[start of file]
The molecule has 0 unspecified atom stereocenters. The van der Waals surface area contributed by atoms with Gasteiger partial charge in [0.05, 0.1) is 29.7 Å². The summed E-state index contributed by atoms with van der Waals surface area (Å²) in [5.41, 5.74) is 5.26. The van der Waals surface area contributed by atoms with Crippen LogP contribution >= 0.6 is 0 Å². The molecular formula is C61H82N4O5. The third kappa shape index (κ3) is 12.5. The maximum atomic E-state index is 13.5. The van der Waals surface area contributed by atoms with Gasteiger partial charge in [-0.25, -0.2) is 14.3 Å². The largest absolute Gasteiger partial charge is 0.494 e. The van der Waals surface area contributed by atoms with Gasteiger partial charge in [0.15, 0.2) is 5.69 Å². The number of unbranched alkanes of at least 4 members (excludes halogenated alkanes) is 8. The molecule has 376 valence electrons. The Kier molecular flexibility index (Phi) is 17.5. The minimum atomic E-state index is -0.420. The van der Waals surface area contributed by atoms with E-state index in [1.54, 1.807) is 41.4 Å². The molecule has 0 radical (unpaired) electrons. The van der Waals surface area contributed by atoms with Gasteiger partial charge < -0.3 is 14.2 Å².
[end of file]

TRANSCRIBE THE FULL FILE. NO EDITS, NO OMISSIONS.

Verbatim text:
The molecule has 0 unspecified atom stereocenters. The van der Waals surface area contributed by atoms with Gasteiger partial charge in [0.05, 0.1) is 29.7 Å². The summed E-state index contributed by atoms with van der Waals surface area (Å²) in [5.41, 5.74) is 5.26. The van der Waals surface area contributed by atoms with Crippen LogP contribution >= 0.6 is 0 Å². The molecular formula is C61H82N4O5. The third kappa shape index (κ3) is 12.5. The maximum atomic E-state index is 13.5. The van der Waals surface area contributed by atoms with Gasteiger partial charge in [-0.25, -0.2) is 14.3 Å². The largest absolute Gasteiger partial charge is 0.494 e. The van der Waals surface area contributed by atoms with Gasteiger partial charge in [0.15, 0.2) is 5.69 Å². The number of unbranched alkanes of at least 4 members (excludes halogenated alkanes) is 8. The molecule has 376 valence electrons. The Kier molecular flexibility index (Phi) is 17.5. The minimum atomic E-state index is -0.420. The van der Waals surface area contributed by atoms with E-state index in [1.54, 1.807) is 41.4 Å². The molecule has 0 radical (unpaired) electrons. The van der Waals surface area contributed by atoms with Gasteiger partial charge < -0.3 is 14.2 Å².